Academic Language: Academic language is the language needed by students to understand and communicate in the academic disciplines. Academic language includes such things as specialized vocabulary, conventional text structures within a field (e.g., essays, lab reports) and other language-related activities typical of classrooms, (e.g., expressing disagreement, discussing an issue, asking for clarification). Academic language includes both productive and receptive modalities (see below).
Assessment: Evidence teachers collect of student prior knowledge, thinking, or learning in order to evaluate what students understand and how they are thinking. Informal assessments include such things as student questions and responses during instruction and teacher observations of students as they work. Formal assessments may include such things as quizzes, homework assignments, lab reports, papers, journals, and projects.
Central focus: The target of the student learning that the standards, learning objectives, instructional tasks, and assessments within a learning segment are intended to produce. A central focus can be expressed by a theme, overarching concept, or essential question.
Curriculum content: The student learning that is expected to occur, including various areas of knowledge, e.g., facts, concepts, procedures, methods of inquiry and making judgments.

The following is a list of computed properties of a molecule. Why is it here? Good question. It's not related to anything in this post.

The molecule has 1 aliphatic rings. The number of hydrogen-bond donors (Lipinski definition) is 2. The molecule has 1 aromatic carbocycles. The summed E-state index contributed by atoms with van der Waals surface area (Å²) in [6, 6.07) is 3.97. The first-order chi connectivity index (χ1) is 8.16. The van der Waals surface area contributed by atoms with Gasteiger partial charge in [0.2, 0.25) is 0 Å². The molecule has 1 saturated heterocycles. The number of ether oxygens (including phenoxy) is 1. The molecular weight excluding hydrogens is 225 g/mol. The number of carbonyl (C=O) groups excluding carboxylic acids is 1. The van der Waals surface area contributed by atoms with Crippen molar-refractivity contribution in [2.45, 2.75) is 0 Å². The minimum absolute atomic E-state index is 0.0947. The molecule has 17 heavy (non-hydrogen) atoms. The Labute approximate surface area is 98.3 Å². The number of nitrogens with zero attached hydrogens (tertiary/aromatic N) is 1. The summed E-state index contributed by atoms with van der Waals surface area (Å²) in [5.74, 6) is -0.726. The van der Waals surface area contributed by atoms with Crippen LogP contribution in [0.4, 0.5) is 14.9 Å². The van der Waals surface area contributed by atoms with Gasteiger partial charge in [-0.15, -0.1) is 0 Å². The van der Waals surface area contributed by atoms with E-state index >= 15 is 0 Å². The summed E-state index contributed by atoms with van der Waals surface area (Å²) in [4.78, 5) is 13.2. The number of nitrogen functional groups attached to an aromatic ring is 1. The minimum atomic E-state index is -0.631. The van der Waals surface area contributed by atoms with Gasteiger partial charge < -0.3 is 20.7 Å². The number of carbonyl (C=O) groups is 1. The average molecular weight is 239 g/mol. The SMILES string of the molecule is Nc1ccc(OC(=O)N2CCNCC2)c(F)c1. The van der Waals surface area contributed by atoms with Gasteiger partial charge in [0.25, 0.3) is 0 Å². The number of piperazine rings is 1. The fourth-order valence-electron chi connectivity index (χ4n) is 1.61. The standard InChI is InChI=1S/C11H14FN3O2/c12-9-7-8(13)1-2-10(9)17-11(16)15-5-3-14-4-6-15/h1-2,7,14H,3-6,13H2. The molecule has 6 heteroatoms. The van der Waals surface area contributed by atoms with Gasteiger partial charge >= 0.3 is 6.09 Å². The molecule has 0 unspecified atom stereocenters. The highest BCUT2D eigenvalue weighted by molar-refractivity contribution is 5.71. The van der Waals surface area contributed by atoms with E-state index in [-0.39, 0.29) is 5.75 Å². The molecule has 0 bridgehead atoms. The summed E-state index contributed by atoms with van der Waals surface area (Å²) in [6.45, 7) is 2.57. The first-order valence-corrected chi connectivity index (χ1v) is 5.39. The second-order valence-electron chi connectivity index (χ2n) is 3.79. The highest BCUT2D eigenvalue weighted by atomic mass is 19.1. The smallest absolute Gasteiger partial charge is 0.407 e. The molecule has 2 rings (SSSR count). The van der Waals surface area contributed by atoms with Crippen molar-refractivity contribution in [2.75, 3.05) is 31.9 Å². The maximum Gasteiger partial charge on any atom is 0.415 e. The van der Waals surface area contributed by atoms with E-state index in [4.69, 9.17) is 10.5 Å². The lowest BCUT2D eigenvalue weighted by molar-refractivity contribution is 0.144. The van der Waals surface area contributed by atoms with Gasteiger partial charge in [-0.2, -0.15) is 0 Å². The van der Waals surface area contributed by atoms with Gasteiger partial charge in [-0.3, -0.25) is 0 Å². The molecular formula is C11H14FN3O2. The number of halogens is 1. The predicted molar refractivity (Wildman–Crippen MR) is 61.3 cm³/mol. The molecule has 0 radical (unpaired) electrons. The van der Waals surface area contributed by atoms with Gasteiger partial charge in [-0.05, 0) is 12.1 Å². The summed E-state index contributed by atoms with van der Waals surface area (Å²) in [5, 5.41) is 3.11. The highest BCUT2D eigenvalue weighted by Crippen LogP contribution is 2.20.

Engaging students in learning: When students are actively increasing their knowledge, skills, and abilities related to the learning objectives for the lesson. This is in contrast to participating in learning tasks where the students complete the activities, but little learning takes place because the tasks are not well-designed and/or implemented.
English Language Development standards: The standards in the English-Language Development Standards for California Public Schools (California Department of Education). This document organizes standards for English Learners in reading, writing, speaking, and listening in English according to sequential stages of development of English proficiency. It is intended to identify what English Learners must know and be able to do as they move toward full fluency in English.
Guiding question: Questions used by PACT to identify the focus of each rubric, i.e., what it measures about the candidate’s teaching practice as documented in the Teaching Event. Each rubric level descriptor provides an answer to the related guiding question at a different level of performance. (See Rubric level descriptor)
Language Demands: In the context of learning in classrooms, language demands are descriptions of the language students need to effectively participate in classroom tasks. This includes demands related to listening, speaking, reading, writing, and shifting between those modalities. These demands can be vocabulary, features of text-types, and other language demands (e.g., sharing ideas with a partner, listening to instructions). The degree of language demand also varies with the cognitive complexity of the content, a student’s current language development, a student’s relevant knowledge and experience, and the context in which the language demand occurs (e.g., participating in a discussion with or without notes). Teachers can draw upon students’ language strengths (including language abilities in another language or context) and supply scaffolds to enable students to understand or produce language beyond their current level of mastery.